The United States expanded its borders as both Alaska and Hawaii were officially admitted to the Union. Despite an overwhelming vote by Alaskans in 1956, it took more than two years for the Senate to finally agree to make Alaska the forty-ninth state. On March 18, 1959, President Dwight D. Eisenhower added Hawaii, the Aloha State, and commissioned a new fifty star U.S. Flag.
Rock and Roll Hall of Famers Buddy Holly, the Big Bopper (J.P. Richardson), and Ritchie Valens died when their Beechcraft plane crashed just outside Clear Lake, Iowa, during a stormy winter night. Holly was famous for many hits including "Peggy Sue." The Big Bopper had one big hit, "Chantilly Lace." And Valens was best known for his hit, "La Bamba." The tragic accident was penned in the papers as "The Day the Music Died".
Scandal rocked America's most popular Game Show "Twenty-One" after former champion Herbert Stempel confessed to being given the answers to questions, told which questions to miss, and coached in presentation. After he blew the whistle, public outrage was so great that in 1959 Congress opened hearings on the great American quiz show fix and later formally outlawed all future quiz show deceptions.
The Boston Red Sox remained as the only Major League team not to include minority players in its line-up. The National Association for the Advancement of Colored People filed a grievance against the franchise charging them with racial discrimination and calling for an official investigation into the team's signing policies.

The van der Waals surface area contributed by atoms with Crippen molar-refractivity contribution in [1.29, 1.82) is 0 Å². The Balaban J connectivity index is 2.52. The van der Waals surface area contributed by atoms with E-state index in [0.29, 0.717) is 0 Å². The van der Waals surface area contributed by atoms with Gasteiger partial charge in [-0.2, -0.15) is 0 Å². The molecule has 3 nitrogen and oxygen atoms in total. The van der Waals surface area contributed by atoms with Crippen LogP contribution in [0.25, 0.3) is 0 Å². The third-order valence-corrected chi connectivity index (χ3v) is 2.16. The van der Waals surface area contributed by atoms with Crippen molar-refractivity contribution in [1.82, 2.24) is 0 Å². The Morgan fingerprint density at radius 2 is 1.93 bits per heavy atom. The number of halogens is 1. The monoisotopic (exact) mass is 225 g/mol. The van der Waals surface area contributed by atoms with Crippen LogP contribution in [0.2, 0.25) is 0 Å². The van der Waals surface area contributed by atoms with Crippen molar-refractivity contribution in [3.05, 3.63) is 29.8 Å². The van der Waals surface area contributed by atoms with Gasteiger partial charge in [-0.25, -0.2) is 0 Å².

Chicago White Sox second baseman Nellie Fox managed five hits in seven at bats on Opening Day (including a two-run home run off pitcher Don Mossi to win the game) during a fourteen-inning, 9-7 victory over the Detroit Tigers. His five hits in a season opener tied a Major League record that would not be matched for forty years.
Cleveland's Rocky Colavito hit four consecutive home runs at Baltimore's Memorial Stadium en route to an 11-8 victory over the home team Orioles. The Indian slugger joined Lou Gehrig and Bobby Lowe as the only Major League players ever to hit four consecutive round-trippers.
On May 26, Pirates ace Harvey Haddix pitched a perfect game against Milwaukee for twelve innings, only to lose in the 13 th . After Felix Mantilla managed to reach base on a fielding error, Hank Aaron was intentionally walked. Pittsburgh's strategy proved meaningless though as Joe Adcock maintained the Braves newfound momentum with a three-run blast for the comeback win. The following day National League President Warren Giles ruled that the final score should be amended to 1-0, since both runners Henry Aaron and Joe Adcock were both ruled out. (Aaron had been called for leaving the field during play, and Adcock had passed him in the base path.)
Seven pitchers combined to tie a National League record with twenty-three strikeouts during a May 31 outing between the St. Louis Cardinals and Los Angeles Dodgers. Sandy Koufax led the effort with nine "K's" for the 5-3 win.
The San Francisco Giants and Chicago Cubs set a new record for the longest nine-inning game in history after playing for three hours and fifty minutes. The home team finally won the "marathon at Wrigley" with a score of 20-9 after tallying nineteen hits and five home runs.